The (Still) Great Divide

My eyes leaked again today.  For the last few weeks, I’ve been a part of a book discussion on Cornell West’s Race Matters with several local Pastors, both white and black.  Today was the last week, and as I sat there, listening to them talk about issues of race, of our complicit involvement in racism today on both sides, I felt a great weight.

My friend, Pastor Randall, talked about being thrown in jail at age 11 in the South, for 12 days, because he ‘allegedly whistled at a white woman’.  This was about six months after Emmett Till was beaten and drowned by white men for doing the same.  He spoke of the forgiveness he has practiced towards the ones who threw him in jail, but also of how this experience profoundly shaped him.

My friend, Pastor Duren, talked about how the Warner Homes used to be Jewish housing in the ‘ghetto’ prior to the flight of the Jews, when blacks moved in.  I heard from Frosty that there used to be housing covenants and business covenants in place in Peoria that there were penalties for selling a house or anything else to a black or a Jew.

We talked about beauty and how black people define beauty in white categories.  The white Pastors were baffled by this, and the black Pastors explained that if a black man has a choice between a black woman or a white woman, he will choose to go after the white woman.  What wasn’t explained, mostly because I didn’t open my mouth, is that for the majority of non-white cultures, especially in America, there is an inherent bias against black-ness.  Cornell West calls this black self-hatred.  Black people define themselves by the tone of their skin – with light-skin being better than dark-skin.  This isn’t uniquely a black phenomenon however.  Colonialism by white folks in South America and North America entrenched a bias against darker skin.  Since the whites had the power, to marry a lighter skinned person was to ‘marry up’.  This racial bias has centuries of history behind it.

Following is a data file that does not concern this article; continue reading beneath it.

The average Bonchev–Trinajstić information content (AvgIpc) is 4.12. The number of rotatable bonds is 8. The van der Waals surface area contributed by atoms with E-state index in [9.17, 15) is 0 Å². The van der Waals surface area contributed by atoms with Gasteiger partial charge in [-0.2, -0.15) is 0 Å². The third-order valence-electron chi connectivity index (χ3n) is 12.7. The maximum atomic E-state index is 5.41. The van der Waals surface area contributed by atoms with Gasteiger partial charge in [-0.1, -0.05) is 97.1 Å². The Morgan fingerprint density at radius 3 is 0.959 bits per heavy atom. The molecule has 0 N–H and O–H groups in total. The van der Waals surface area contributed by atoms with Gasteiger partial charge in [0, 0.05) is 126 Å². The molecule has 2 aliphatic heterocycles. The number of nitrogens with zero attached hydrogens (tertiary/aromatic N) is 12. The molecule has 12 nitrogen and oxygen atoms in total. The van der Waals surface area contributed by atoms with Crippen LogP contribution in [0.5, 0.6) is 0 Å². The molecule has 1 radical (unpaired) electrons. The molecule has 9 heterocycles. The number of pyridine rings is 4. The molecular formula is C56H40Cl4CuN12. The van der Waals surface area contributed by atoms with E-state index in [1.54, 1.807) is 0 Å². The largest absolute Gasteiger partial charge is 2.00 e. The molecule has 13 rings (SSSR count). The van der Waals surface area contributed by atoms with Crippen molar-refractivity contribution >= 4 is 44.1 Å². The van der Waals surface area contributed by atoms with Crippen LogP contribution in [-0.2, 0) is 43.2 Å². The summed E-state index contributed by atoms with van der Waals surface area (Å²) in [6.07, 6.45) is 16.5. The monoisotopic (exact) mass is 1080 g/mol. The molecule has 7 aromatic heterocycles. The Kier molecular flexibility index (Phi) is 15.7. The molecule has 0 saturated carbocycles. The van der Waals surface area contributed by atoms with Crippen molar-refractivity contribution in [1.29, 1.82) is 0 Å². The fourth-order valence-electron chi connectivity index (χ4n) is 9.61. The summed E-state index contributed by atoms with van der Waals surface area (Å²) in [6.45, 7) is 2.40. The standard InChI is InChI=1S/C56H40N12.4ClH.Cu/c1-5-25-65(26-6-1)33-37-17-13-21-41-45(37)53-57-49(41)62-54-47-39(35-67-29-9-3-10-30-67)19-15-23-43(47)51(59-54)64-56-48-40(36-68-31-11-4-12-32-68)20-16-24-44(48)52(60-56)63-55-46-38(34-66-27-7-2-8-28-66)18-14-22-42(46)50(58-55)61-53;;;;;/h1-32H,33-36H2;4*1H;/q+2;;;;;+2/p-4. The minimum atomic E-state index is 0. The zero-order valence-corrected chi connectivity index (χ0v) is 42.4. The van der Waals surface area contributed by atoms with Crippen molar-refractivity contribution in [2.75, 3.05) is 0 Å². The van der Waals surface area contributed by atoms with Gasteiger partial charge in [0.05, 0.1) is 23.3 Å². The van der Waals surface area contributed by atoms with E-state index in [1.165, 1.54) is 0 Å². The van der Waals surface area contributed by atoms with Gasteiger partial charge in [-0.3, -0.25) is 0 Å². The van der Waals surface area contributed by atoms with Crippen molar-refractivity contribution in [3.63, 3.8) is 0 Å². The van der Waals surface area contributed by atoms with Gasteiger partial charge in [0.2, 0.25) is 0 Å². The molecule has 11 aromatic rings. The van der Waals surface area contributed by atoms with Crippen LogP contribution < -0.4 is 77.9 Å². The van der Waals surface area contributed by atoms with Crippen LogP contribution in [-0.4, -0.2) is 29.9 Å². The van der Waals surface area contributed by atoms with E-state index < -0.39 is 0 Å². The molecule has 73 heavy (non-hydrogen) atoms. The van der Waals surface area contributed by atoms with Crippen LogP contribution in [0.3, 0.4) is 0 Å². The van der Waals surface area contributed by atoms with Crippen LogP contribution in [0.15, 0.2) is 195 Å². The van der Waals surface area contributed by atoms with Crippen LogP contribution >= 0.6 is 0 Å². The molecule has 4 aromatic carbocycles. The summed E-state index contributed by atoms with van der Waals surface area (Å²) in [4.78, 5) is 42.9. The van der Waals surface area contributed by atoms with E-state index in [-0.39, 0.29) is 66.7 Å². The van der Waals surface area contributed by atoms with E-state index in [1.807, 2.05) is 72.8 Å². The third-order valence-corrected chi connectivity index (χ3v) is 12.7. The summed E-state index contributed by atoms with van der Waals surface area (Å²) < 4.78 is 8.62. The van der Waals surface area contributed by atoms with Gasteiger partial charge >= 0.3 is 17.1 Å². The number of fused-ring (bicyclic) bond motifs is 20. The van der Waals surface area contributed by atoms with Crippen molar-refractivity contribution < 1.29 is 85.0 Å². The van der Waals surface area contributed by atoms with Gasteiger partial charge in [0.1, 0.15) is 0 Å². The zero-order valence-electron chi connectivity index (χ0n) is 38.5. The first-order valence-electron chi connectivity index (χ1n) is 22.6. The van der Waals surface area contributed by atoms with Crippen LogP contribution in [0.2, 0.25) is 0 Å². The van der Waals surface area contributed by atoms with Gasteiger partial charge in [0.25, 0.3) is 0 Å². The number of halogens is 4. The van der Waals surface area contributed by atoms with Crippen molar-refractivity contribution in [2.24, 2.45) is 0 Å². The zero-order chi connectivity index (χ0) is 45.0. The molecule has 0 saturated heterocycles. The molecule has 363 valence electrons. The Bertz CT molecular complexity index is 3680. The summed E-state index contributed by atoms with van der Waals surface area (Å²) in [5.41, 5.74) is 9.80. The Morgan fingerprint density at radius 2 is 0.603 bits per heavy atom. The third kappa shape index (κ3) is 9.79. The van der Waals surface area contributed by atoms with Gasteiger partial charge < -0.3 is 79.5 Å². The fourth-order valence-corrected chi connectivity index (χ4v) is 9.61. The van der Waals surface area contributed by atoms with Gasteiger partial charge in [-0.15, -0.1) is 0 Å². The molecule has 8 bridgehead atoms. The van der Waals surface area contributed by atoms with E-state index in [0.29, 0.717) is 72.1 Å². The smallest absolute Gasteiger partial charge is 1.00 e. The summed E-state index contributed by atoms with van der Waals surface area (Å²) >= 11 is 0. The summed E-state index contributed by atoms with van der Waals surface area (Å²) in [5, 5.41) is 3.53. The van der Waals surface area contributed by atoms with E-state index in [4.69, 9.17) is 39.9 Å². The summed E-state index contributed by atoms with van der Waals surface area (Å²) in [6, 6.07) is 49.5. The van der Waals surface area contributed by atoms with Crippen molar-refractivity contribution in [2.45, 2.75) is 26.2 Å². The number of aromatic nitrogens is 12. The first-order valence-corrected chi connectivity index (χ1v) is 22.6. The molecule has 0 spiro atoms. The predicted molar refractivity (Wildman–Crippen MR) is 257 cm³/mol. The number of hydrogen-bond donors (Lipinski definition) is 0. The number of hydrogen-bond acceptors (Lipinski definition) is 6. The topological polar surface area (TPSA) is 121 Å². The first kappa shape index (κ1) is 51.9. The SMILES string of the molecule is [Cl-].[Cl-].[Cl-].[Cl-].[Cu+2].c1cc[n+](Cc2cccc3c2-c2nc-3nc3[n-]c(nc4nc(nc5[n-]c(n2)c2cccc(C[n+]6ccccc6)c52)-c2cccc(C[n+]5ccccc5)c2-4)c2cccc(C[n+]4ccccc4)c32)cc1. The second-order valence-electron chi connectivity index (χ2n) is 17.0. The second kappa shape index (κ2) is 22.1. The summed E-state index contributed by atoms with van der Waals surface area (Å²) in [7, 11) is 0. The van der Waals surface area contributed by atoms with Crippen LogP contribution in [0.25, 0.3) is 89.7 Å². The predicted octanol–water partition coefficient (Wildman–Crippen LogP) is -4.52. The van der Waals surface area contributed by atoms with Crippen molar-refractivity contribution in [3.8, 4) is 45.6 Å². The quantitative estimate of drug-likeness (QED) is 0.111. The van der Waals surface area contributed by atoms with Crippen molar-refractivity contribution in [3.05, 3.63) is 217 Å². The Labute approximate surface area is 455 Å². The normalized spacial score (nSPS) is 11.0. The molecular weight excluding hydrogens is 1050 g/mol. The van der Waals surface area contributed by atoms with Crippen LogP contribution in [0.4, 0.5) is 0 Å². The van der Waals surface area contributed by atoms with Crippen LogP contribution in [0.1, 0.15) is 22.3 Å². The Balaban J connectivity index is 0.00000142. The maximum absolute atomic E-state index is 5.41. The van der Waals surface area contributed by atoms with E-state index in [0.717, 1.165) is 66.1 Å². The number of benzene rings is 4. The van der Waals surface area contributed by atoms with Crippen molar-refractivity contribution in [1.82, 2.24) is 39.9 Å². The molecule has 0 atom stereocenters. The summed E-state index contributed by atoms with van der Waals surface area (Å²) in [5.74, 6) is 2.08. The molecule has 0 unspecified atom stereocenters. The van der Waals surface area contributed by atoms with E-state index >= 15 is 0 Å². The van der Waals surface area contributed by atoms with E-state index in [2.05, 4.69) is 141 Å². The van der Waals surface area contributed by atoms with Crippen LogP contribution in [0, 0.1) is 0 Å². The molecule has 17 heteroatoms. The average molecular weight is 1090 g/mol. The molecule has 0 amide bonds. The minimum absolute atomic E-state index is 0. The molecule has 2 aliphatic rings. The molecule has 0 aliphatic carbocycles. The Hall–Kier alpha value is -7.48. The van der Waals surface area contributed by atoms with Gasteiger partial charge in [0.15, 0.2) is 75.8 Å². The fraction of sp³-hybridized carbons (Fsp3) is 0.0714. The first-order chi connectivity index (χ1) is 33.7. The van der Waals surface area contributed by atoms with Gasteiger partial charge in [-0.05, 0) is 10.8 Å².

White people only have a framework that historically was opposed to inter-racial marriage for the same reasons.  To marry a black man or woman was to ‘marry down’.  Ironically, the same goes for Hispanic cultures and even black culture.  So, even if white people now have moved past their opposition to inter-racial marriage (which was the impetus for the killing of Emmett Till and the jailing of Pastor Randall), black people have not.  In fact, it seems, black people have never been opposed to inter-racial marriage.  This is something we all need to be saddened by, not because inter-racial marriage is bad (or good (or neutral)), but because of the presuppositions that lie behind these viewpoints.

This is such a small example of the great divide between races in our culture.

My friend, Charlie, expressed his desire to submit to the black church in how the white church can best serve them.  I think this is a good starting point.  Pastor Williams invited us all to be a part of a fellowship of Pastors he is hosting in October, after which the Pastors will march together in solidarity for racial unity in the city of Peoria.  I will be there, because I want to see Peoria be a place in which we are not defined by the color of our skin but our submission to one another in Christ.

As we prayed at the end of our time together, my eyes leaked because of what I think is going to be a starting point for true brother and sisterhood in Christ, in Peoria, across lines of racial difference.  We do have differences.  We have different stories, different stereotypes, different ways of seeing, but together we have the ability to lead together as we work to transform the great racial divide in our fair city.

It’s not a lot, but it’s something.

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